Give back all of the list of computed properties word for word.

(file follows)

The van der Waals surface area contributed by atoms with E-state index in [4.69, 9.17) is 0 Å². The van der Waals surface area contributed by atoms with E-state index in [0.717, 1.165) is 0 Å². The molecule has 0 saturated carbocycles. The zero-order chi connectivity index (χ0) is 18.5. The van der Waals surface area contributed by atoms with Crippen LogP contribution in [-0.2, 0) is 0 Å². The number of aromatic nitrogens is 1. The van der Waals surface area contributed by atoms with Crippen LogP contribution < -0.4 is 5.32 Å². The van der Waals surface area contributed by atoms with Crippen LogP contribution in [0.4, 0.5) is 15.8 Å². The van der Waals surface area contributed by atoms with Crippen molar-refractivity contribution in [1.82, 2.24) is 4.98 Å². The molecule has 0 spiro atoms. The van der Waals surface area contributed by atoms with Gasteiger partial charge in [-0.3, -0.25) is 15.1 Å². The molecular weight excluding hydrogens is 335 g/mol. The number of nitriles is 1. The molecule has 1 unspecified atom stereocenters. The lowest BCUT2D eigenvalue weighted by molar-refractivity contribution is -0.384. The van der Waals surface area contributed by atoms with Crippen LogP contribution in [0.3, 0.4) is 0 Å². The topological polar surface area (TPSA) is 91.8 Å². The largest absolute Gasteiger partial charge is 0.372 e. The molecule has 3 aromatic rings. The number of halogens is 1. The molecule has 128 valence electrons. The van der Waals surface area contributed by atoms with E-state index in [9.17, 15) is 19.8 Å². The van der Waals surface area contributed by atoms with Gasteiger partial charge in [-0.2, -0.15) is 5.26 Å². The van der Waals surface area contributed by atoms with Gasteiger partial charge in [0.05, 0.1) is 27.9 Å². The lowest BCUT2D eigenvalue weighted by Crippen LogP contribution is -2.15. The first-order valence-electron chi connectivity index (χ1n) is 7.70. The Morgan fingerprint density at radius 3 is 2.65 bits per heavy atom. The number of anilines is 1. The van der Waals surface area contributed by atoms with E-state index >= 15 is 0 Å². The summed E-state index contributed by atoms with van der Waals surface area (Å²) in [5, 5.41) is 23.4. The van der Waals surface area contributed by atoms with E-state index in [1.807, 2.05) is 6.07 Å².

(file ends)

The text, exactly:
The van der Waals surface area contributed by atoms with E-state index in [4.69, 9.17) is 0 Å². The van der Waals surface area contributed by atoms with E-state index in [0.717, 1.165) is 0 Å². The molecule has 0 saturated carbocycles. The zero-order chi connectivity index (χ0) is 18.5. The van der Waals surface area contributed by atoms with Crippen LogP contribution in [-0.2, 0) is 0 Å². The number of aromatic nitrogens is 1. The van der Waals surface area contributed by atoms with Crippen LogP contribution < -0.4 is 5.32 Å². The van der Waals surface area contributed by atoms with Crippen LogP contribution in [0.4, 0.5) is 15.8 Å². The van der Waals surface area contributed by atoms with Crippen molar-refractivity contribution in [1.82, 2.24) is 4.98 Å². The molecule has 0 spiro atoms. The van der Waals surface area contributed by atoms with Gasteiger partial charge in [-0.3, -0.25) is 15.1 Å². The molecular weight excluding hydrogens is 335 g/mol. The number of nitriles is 1. The molecule has 1 unspecified atom stereocenters. The lowest BCUT2D eigenvalue weighted by molar-refractivity contribution is -0.384. The van der Waals surface area contributed by atoms with Crippen LogP contribution in [0.3, 0.4) is 0 Å². The topological polar surface area (TPSA) is 91.8 Å². The largest absolute Gasteiger partial charge is 0.372 e. The molecule has 3 aromatic rings. The number of halogens is 1. The molecule has 128 valence electrons. The van der Waals surface area contributed by atoms with E-state index in [9.17, 15) is 19.8 Å². The van der Waals surface area contributed by atoms with Gasteiger partial charge in [-0.2, -0.15) is 5.26 Å². The van der Waals surface area contributed by atoms with Gasteiger partial charge in [0.05, 0.1) is 27.9 Å². The lowest BCUT2D eigenvalue weighted by Crippen LogP contribution is -2.15. The first-order valence-electron chi connectivity index (χ1n) is 7.70. The Morgan fingerprint density at radius 3 is 2.65 bits per heavy atom. The number of anilines is 1. The van der Waals surface area contributed by atoms with E-state index >= 15 is 0 Å². The summed E-state index contributed by atoms with van der Waals surface area (Å²) in [5, 5.41) is 23.4. The van der Waals surface area contributed by atoms with E-state index in [1.807, 2.05) is 6.07 Å².